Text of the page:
4 days can meen different things
Seems like both the original article(which isn't totally clear about it, and probably should be) and the survey question(which is inexcusable) weren't clear if they meant 4x10 or whatever that preserved total worked, or cutting a workday without adjusting hours(and with or without adjusting pay).
The impacts from those different plans diverge pretty quick. That said, different people and different industries may be able to make any of them work. I've dealt with the 4x10 flavors (4x10.5-11 actually worked due to lunch, unpaid) which can be a fit for parts of our industry that still need to keep a schedule. Since I currently have to cover most of the working hours of the others in the office for support, and can't work on most of the systems I run till after hours, working a 4x10 when the office is on a 5x8 cuts the overtime to manageable levels, as those 2 hour windows will be enough to take care of most of the routine stuff. But I get paid overtime for over 8 hours, so it was cheaper for them to shift my schedule to just start later. Cutting my hours wouldn't work in a way they would like, and I'd end up working for whatever company I started consulting for to make up for the lost income because I don't like bouncing rent checks.
As for productivity, I'm fine dealing with my current workload, but when I was coding or doing more project related stuff, acute vegebrain was a real problem by end of shift on days when I wasn't in the flow, especially during crunch time. So after 4-5 weeks at 10-12 hour shifts five or more days a week, I was a drooling idiot, and barely able to do what I did in day in a normal 40 hour week. Burnout is a real problem, as is the pileup of real life issues when all daylight hours are work hours.
Can I squeeze the same amount of productivity into a 32 hour week? Depends on what I am doing, most times, probably not consistently. YMMV. Also, many of us don't NEED to get a full weeks work done every week, odd as that is to say. If you arer IT/help desk at a smaller company, you may run out of real work to do sometimes, and need be covering the phones/email/tickets/website/slack/pagers/pigeons in case something blows up or your one of your users are eating paste again. So if you have enough of a bullpen to cover the hours, there are plenty of people that may thrive on a shorter schedule and more free time. There are also people that would get screwed by potentially losing their benefits, a sizable chunk of their income, and be pressured to track and respond to proablems on your "off" hours.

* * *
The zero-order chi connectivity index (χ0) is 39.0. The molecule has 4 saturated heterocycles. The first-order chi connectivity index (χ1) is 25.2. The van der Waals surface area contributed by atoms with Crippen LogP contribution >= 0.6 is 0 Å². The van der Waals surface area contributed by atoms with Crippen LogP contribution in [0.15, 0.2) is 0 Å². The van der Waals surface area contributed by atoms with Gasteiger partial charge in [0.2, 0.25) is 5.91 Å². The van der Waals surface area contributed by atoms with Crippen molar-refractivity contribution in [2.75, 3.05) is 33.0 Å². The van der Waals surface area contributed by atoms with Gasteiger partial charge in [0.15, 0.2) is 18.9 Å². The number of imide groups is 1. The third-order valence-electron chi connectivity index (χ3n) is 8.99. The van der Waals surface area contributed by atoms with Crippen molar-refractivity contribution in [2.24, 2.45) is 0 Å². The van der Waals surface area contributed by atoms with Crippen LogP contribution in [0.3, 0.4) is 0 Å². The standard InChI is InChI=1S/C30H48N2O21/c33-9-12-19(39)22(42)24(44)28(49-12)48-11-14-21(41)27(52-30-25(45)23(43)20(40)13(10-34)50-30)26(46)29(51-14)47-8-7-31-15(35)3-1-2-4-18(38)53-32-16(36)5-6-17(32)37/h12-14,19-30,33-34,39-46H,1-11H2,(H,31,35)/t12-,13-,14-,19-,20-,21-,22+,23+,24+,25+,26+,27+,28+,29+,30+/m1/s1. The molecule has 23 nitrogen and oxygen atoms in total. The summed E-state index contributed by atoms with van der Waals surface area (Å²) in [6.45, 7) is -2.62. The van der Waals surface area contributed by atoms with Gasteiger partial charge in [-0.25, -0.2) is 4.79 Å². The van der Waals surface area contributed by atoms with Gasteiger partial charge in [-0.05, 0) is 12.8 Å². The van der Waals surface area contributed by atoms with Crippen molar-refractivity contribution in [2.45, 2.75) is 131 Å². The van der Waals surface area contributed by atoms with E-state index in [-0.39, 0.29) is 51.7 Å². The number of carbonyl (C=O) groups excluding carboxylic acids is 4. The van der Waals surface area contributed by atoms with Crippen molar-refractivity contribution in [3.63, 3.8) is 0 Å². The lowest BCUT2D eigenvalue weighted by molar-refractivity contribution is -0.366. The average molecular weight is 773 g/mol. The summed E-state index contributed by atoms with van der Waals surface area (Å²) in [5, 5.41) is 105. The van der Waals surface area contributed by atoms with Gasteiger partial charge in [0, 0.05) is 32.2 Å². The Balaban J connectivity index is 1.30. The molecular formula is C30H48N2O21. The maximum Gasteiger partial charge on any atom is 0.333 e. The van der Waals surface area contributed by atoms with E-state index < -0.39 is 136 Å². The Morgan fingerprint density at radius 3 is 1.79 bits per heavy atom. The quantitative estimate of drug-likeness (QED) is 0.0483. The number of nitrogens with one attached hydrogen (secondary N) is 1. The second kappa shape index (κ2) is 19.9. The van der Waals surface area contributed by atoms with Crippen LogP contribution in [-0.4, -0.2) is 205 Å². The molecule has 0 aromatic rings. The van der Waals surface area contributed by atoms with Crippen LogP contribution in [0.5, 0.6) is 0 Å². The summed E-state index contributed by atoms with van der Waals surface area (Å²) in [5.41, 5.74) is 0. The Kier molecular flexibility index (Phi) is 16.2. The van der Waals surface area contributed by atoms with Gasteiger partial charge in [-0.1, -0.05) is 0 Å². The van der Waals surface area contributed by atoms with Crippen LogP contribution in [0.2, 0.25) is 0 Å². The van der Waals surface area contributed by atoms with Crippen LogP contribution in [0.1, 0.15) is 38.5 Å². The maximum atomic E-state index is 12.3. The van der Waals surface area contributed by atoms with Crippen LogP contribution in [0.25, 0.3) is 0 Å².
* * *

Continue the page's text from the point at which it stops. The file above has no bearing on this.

I'd rather fight for better rights for individual employees to seek a schedule that works for both parties and isn't set in stone, but that's not what is flying around. I suspect all this chatter is that the beancounter are recession spooked and looking for a way to cut payroll without giving up anything. Cut their hours on paper, cut their pay, and don't adjust their deadlines or deliverables. Then ride them to make up the difference off the clock or get put on a "performance plan" and use that to fire anyone that cries "Sweatshop! Wage theft!".
Probably won't get hit with that myself unless I move to a less favorable jurisdiction. Due to years of abuse it's now explicitly illegal to not pay overtime over 8 hours, 40 in a week, and a few edge cases. Unpaid on-call status is still a minefield, but more so for the employer so it's also rare in our industry out here these days.